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Satellites show L.A. area's yearly rise, fall

Los Angeles
Geologists say the Los Angeles area experiences seasonal rises and falls.  

Menlo Park, California (CNN) -- Geologists say they have proof that much of the Metropolitan Los Angeles area literally rises and falls with the seasons.

A team led by Gerald Bawden at the United States Geological Survey in Menlo Park, California, used data from 250 Global Positioning Satellite monitoring stations to conclude that seasonal rises and falls in groundwater levels cause the ground level to rise each winter and sink each summer in Los Angeles. In some areas, the seasonal difference can be as much as 12 centimeters (just under five inches).

The USGS team measured the phenomenon in a roughly oval-shaped area from downtown Los Angeles on the north, to Compton and Long Beach on the west, south to Newport Beach and then east to the Santa Ana Mountains.

The researchers say the new discovery of this seasonal activity may actually complicate their main task of monitoring for earthquakes. The GPS network is designed to search for possible hints of upcoming earthquakes by detecting minuscule movements in the earth's crust. Now, with the earth's surface apparently moving for other reasons, advance warnings of some earthquakes may be more difficult to deliver. Human activity -- the pumping out of groundwater used for drinking water in Orange County and elsewhere in the Los Angeles area, and oil drilling south of the city -- may also contribute to changing the ground level, further clouding the earthquake monitoring data.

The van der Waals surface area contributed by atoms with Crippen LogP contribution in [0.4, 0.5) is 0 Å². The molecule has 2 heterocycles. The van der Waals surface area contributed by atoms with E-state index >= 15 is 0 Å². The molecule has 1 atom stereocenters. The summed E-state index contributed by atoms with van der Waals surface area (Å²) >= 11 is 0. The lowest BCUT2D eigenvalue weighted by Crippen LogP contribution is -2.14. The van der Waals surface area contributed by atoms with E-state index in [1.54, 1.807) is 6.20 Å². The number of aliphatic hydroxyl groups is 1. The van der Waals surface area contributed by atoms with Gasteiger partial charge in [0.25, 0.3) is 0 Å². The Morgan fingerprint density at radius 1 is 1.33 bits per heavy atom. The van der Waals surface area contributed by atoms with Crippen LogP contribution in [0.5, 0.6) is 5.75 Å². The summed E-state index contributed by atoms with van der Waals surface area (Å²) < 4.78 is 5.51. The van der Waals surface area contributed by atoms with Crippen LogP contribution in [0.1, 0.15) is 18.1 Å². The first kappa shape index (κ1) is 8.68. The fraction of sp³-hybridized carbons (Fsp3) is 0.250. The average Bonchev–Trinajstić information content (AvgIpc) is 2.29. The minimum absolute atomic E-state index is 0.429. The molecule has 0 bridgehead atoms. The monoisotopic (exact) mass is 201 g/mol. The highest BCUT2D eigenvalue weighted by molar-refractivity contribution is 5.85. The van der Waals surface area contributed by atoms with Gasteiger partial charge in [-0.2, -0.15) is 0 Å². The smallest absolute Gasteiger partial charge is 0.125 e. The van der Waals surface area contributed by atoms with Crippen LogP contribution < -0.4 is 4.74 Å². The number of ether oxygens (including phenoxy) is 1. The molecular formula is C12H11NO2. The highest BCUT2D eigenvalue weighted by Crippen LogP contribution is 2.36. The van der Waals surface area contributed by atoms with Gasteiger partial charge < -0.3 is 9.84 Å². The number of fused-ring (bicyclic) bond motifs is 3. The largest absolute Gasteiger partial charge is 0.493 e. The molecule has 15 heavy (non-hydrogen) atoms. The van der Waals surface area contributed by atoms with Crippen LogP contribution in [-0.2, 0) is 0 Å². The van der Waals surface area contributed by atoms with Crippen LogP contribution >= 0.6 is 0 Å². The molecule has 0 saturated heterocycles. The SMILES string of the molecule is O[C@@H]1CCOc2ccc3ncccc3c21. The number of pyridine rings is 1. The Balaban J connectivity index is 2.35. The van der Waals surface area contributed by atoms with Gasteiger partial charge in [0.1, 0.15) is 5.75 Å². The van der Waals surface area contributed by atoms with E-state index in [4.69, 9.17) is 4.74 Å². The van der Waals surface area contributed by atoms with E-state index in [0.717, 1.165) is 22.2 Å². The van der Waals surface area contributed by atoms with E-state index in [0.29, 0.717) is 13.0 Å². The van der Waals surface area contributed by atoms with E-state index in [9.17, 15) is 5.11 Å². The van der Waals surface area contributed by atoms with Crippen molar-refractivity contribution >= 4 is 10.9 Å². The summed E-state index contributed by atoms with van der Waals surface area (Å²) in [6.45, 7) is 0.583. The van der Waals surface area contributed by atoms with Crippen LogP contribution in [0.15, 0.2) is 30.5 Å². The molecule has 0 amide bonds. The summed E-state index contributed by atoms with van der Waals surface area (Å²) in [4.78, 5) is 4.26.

The USGS team published their findings Wednesday in a peer-reviewed letter to the journal Nature.

• Nature
• U.S. Geological Survey

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